It was not until late in 1916 that Éamon de Valera joined Sinn Féin, and the party almost split between its monarchist and republican wings at its 1917 Ard Fheis until a compromise motion was tabled favouring the establishment of an independent Ireland, leaving the people to decide between a monarchy and a republic.
Like so many empires, Griffith’s idealised Austro-Hungarian Empire, came to an end with World War I. The world was so changed and transformed that Yeats could open his poem The Second Coming with these lines:
Things fall apart; the centre cannot hold;
Mere anarchy is loosed upon the world,
The blood-dimmed tide is loosed, and everywhere
The ceremony of innocence is drowned;
The best lack all conviction, while the worst
Are full of passionate intensity.
‘No petty people’
When the Treaty was signed in December 1921, Archbishop JAF Gregg of Dublin said in a sermon: “It concerns us all to offer the Irish Free State our loyalty. I believe there is a genuine desire on the part of those who have long differed from us politically to welcome our co-operation. We should be wrong politically and religiously to reject such advances.”
During the Civil War, Archbishop Gregg was arrested by Free State soldiers in a case of mistaken identity – he was a look-alike for Eamon de Valera.
In 1922, after many Protestants were forced from their homes and some had been murdered in Co Cork, a delegation of southern members of the General Synod met Michael Collins and WT Cosgrave, and asked whether the government was “desirous of retaining” the Protestant community. The new government readily gave the assurances sought.
A few years later, describing himself as a “typical” member of a proud minority, WB Yeats declared in the new Senate: “We … are no petty people. We are one of the great stocks of Europe. We are the people of Burke; we are the people of Grattan; we are the people of Swift, the people of Emmet, the people of Parnell. We have created the most of the modern literature of this country.”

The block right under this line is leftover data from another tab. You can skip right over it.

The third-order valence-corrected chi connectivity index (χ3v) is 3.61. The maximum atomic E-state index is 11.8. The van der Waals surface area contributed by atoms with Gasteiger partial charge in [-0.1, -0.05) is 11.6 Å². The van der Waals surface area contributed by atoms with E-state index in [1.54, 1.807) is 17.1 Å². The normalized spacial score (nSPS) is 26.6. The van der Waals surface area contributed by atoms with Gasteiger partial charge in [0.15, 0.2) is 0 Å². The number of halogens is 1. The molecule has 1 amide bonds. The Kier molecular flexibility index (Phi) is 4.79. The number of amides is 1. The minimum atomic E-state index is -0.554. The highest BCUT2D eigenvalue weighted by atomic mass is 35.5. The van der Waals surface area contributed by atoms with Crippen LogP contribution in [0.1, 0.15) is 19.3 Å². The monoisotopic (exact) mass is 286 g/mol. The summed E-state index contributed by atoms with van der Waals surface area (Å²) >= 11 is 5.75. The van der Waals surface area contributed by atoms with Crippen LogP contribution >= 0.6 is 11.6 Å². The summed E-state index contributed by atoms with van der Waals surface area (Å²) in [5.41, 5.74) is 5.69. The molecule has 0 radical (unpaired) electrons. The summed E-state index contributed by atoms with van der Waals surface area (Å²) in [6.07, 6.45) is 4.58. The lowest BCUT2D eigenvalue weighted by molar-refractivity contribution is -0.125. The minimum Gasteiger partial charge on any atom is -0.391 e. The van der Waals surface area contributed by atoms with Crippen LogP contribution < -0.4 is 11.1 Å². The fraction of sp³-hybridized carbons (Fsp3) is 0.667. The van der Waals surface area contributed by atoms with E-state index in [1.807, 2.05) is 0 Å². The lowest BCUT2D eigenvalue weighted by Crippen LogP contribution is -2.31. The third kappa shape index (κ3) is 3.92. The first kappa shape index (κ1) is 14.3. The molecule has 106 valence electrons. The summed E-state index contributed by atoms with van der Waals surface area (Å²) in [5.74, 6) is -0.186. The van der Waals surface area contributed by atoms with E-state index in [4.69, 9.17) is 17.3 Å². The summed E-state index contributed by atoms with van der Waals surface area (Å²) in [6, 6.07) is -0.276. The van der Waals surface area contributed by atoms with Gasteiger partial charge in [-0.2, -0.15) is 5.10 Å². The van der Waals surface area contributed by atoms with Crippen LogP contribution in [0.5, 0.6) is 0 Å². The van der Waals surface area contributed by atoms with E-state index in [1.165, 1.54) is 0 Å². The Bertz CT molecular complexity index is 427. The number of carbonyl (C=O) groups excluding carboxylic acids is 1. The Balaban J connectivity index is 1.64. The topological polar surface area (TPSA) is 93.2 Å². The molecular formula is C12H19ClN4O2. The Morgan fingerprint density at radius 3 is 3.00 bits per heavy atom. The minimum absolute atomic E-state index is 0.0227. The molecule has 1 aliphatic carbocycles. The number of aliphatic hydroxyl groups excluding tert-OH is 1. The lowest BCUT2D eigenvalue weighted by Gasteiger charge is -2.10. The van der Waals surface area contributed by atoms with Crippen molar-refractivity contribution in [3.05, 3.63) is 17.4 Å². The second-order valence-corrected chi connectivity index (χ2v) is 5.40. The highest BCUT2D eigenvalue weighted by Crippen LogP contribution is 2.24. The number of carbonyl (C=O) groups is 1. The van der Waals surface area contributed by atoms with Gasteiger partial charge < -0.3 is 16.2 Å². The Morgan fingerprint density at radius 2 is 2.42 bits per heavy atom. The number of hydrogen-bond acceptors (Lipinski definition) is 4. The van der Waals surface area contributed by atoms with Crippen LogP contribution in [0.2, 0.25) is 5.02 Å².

The ‘What If’ of History
Martin Maguire puts all of these Church of Ireland participants in the events surrounding 1916 “in the pantheon of Irish republicanism who were Protestant, [including] Wolfe Tone, Robert Emmet, Thomas Davis, John Mitchell and William Smith O’Brien.” He might have added to that list Douglas Hyde, who became the first President of Ireland under the 1937 Constitution.
We could argue into the late night about whether the Easter Rising in 1916 had any legitimacy, whether it destroyed all hopes for a Home Rule that had already been conceded and that might have held out the hope for an eventual reunification of the island, whether it broke the heart of John Redmond, whether the real spur to the War of Independence was not the Easter Rising but the execution of the 15 leaders in the week that followed, whether it laid the foundations for a sectarian or discriminatory state, and so on.
The ‘What Ifs’ of history are multiple, but they do not create or re-create facts.
Perhaps, as Martin Maguire suggests, too much can be made of the role of the armed struggle in bringing about independence. The creation of Dáil Éireann in January 1919 may have been more decisive an event in Irish history.
My grandfather was in the Royal Dublin Fusiliers in World War I. He came back to Ireland in 1916, in the weeks immediately after the rising. He was suffering from malaria that he had picked up in Thessaloniki, malaria that eventually drove him made, and he died a sad and lonely death within five years.
In those five years, the atmosphere in Ireland had changed, ‘All changed, changed utterly,’ such a terrible beauty was born, that when he was buried in a small Church of Ireland churchyard in north Co Dublin, his widow, my grandmother, made no mention of his war record on his gravestone.
But no matter what our views, our heritage, our family memories or our politics are, there are some positive aspects from 1916 that we can all share as part of our heritage.
In particular, we might be challenged by a number of values in the Proclamation:
The Republic guarantees religious and civil liberty, equal rights and equal opportunities to all its citizens, and declares its resolve to pursue the happiness and prosperity of the whole nation and of all its parts, cherishing all of the children of the nation equally, and oblivious of the differences … which have divided a minority from the majority in the past.
We can be thankful that the Civil War was short and that the only lasting legacy today is the indefinable differences between two large political parties.